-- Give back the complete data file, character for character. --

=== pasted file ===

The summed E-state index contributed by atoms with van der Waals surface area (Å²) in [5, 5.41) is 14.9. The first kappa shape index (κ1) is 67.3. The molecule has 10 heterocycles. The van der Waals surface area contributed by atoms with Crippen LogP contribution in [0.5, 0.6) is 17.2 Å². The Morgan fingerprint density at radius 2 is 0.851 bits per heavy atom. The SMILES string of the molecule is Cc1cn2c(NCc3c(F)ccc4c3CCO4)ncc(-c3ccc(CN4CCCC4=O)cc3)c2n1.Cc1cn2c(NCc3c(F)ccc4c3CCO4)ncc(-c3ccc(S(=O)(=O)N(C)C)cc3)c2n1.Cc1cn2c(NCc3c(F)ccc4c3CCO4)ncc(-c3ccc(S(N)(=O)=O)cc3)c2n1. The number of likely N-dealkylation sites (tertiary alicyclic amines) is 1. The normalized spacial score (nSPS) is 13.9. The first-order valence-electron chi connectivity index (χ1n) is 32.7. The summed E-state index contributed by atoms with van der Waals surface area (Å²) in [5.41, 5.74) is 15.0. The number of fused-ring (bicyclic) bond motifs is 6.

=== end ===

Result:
The summed E-state index contributed by atoms with van der Waals surface area (Å²) in [5, 5.41) is 14.9. The first kappa shape index (κ1) is 67.3. The molecule has 10 heterocycles. The van der Waals surface area contributed by atoms with Crippen LogP contribution in [0.5, 0.6) is 17.2 Å². The Morgan fingerprint density at radius 2 is 0.851 bits per heavy atom. The SMILES string of the molecule is Cc1cn2c(NCc3c(F)ccc4c3CCO4)ncc(-c3ccc(CN4CCCC4=O)cc3)c2n1.Cc1cn2c(NCc3c(F)ccc4c3CCO4)ncc(-c3ccc(S(=O)(=O)N(C)C)cc3)c2n1.Cc1cn2c(NCc3c(F)ccc4c3CCO4)ncc(-c3ccc(S(N)(=O)=O)cc3)c2n1. The number of likely N-dealkylation sites (tertiary alicyclic amines) is 1. The normalized spacial score (nSPS) is 13.9. The first-order valence-electron chi connectivity index (χ1n) is 32.7. The summed E-state index contributed by atoms with van der Waals surface area (Å²) in [5.41, 5.74) is 15.0. The number of fused-ring (bicyclic) bond motifs is 6.